If for no other reason, it's that I suspect most other people are not always okay either, and it might give them a little relief to know they are not alone. Everybody has crap going on in their life. If they say they don't then they are liars.

Now I'm not into over-sharing the details. But often times, my response leads to an actual conversation about things that are going on in their life and they want to know a few more details of mine.

It actually works out pretty well that way.

If people don't like that, then maybe they should try a different greeting, like: "Hello."

Friday, September 1, 2023

More on 'Miami Purity' and "what is noir?"

 Polly Stewart discusses one of my all-time favorite books, "Miami Purity," with another crime writer, Alex Segura. Very interesting. I really like his definition of "noir."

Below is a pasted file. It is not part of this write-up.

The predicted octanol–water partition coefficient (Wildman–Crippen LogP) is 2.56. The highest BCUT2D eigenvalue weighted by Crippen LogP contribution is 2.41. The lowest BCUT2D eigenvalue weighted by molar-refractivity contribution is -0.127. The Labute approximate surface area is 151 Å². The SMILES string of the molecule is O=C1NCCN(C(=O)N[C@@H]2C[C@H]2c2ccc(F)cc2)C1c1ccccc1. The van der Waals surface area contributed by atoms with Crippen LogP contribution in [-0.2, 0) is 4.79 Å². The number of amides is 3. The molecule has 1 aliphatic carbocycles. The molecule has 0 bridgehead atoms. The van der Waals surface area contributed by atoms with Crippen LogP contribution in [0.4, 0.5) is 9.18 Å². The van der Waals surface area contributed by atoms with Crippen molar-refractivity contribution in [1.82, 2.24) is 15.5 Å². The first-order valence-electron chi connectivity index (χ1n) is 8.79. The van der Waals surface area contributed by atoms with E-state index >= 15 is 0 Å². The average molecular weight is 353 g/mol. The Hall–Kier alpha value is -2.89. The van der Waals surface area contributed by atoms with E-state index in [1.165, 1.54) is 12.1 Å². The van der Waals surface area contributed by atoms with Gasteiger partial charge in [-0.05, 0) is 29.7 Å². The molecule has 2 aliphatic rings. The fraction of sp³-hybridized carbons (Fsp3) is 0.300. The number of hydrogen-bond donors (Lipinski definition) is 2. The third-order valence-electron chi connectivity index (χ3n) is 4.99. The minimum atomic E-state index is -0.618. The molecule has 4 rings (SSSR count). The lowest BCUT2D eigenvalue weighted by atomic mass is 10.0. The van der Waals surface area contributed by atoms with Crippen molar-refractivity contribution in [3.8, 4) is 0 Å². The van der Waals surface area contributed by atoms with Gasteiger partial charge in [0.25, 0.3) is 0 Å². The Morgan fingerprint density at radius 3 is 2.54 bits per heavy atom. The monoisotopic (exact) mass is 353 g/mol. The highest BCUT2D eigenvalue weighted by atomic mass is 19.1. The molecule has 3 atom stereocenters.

It’s where a character is painted into a corner by their own design, like their own mistakes or choices have put them in an impossible situation. And it’s usually relating to some kind of primal urge. It’s not like a plan that goes awry; it’s that they’ve made a mistake based on lust or greed or vengeance. They’ve chosen poorly, and now must pay the consequences. And that’s the story.

And the thing about noir is that there’s never a tidy resolution. You don’t get the happy ending where they kind of ride off into the sunset; it’s usually pretty bad. Miami Purity is very much a noir, a neo-noir, in that bad things happen to people because they make bad choices. And I find those kinds of stories fascinating because it feels like real life, where few things are tidy, and few things are resolved easily.

"They’ve chosen poorly, and now must pay the consequences." I like that.